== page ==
Even though best efforts are made to minimise electromagnetic emissions, there may still often be unwanted signals in the operating environment of electronic equipment. For this reason, EMC also aims to engineer circuit designs that are as immune as possible to unwanted interference.
In both cases, physical shielding using materials that can reflect or absorb the unwanted energy is often used. This presents interesting engineering problems, because EMC requirements are not the only ideals products are designed in line with; real world functionality means there often has to be openings, cabling and heat management considerations that require more inventive shielding solutions that simply enclosing a circuit inside a steel casing. A common example is woven metal sleeves that encase cabling in a protective shield while retaining much of the flexibility that cables generally have.
What are the Australian EMC standards?
In order for EMC to be possible, every designer and manufacturer of electronics needs to be working to the same standards of emission control and susceptibility minimisation. For that reason, EMC standards are enshrined in law, with the Australian Communications and Media Authority (ACMA) the responsible party for setting EMC standards in Australia. All electrical equipment must comply with the standard relevant to that kind of equipment.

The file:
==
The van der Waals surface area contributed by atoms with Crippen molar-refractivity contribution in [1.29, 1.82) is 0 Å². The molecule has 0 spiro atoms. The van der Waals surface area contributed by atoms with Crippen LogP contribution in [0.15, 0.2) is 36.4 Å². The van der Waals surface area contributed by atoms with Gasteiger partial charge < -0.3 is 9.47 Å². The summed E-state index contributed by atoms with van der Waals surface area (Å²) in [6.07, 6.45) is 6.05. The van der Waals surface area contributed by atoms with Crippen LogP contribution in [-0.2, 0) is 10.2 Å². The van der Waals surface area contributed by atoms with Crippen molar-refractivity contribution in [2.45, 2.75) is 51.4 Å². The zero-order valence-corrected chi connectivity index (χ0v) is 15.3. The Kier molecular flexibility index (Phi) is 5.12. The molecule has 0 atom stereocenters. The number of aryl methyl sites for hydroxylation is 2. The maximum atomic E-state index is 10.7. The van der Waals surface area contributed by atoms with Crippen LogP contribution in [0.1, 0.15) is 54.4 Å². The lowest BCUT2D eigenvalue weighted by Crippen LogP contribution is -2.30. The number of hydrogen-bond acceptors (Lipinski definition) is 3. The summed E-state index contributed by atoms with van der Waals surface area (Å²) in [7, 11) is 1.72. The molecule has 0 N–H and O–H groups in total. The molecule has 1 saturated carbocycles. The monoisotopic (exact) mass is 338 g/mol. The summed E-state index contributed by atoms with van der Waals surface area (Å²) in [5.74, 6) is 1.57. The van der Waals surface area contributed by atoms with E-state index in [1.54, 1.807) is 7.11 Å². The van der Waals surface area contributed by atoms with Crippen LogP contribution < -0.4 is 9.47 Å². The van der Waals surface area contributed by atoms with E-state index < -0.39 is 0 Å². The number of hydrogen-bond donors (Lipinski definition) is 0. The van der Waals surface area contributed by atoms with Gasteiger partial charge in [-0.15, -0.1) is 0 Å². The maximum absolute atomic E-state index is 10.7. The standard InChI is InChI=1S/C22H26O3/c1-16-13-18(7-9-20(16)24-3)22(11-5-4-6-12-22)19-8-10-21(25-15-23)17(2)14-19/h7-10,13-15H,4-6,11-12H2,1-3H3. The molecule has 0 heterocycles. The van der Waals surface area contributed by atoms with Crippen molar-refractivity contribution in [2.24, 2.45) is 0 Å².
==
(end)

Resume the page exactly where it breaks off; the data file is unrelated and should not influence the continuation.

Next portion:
The standards outline the labelling and record keeping requirements for certain kinds of equipment. Devices are split into three levels that correspond to the risk of that product emitting unwanted electromagnetic signals; high-risk equipment that’s non-compliant is more likely to cause interference, and therefore requires more stringent testing and greater evidence of compliance than do low-risk devices.
The ACMA explain the levels as follows:
Compliance Level 1/low-risk device
These are devices like battery-powered calculators, torches, or watches — basically any small battery powered electronic device. A battery-powered device for the purposes of EMC standards refers to something that can’t be plugged into an external power supply.
Low-risk devices have to comply with the relevant standard, but the evidence used to prove compliance can be chosen by the manufacturer. There is also no obligation to label or maintain a Declaration of Conformity (DoC), but if the former is pursued the latter must be created.
Compliance Level 2/medium-risk device
Medium-risk devices are anything that’s not a high-risk device and contain at least one of the following components:
- a switch mode power supply.
- a transistor switching circuit.
- a microprocessor.
- a commutator.
- a slip-ring motor.
- an electronic device operating in a switching or on-linear mode.